The National Conference of the Gemmological Association of Australia for 2006 will be held at the Sydney Harbour Marriott Hotel 30 Pitt Street, Circular Quay on 19 – 21 May 2006. See the GAA website for more information on the 2006 Conference.

The conference will offer many items of interest to members with the keynote speaker being John I Koivula (co-author of Photoatlas – Inclusions in Gemstones).

The post-conference tour will be held from 22/5/06 to 28/5/06 and tour the important gemfields of NSW – the tour will feature the Barrington Tops, Inverell-Glen Innes and Lightning Ridge. A fantastic opportunity to see some really interesting parts of Australia.

While in the Glen Innes/Inverell area, the tour group will visit the mine of our good friend and colleague Jack Wilson at nearby Kings Plains. I hope that this tour will help visitors to realise that NSW produces very fine quality blue sapphire – something often overlooked by many in the trade.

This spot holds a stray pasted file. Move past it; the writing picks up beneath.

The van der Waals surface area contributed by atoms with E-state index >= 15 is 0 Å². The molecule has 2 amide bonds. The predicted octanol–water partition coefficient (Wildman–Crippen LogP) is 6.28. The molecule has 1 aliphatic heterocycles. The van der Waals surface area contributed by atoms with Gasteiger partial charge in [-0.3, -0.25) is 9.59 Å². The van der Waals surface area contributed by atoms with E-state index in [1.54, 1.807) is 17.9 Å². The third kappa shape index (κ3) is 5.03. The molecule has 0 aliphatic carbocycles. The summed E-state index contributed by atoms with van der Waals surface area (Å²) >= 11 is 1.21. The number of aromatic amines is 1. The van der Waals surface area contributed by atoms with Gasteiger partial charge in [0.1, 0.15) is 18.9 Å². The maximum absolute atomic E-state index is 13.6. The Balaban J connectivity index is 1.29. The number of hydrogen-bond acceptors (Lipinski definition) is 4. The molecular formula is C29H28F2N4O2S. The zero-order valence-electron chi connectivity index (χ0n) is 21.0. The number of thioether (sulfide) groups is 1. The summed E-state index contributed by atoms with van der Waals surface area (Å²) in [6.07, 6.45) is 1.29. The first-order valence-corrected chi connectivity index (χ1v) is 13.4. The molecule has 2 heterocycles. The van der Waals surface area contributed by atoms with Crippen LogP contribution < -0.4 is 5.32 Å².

Cheers for now from Aussie Sapphire

PS – the website rewrite is going extremely well and we hope to open it up for a sneak preview very soon. The site will be launched officially soon afterwards. Stay tuned for more news on this.

Miners safe at last.

May 9, 2006

Anyone watching the news today will have realised that the two miners trapped underground in a Tasmanian goldmine for almost 2 weeks have finally been rescued.

An incredible event with all of Australia celebrating the safe rescue of the 2 miners while acknowledging the tragic death of their workmate in the rockfall.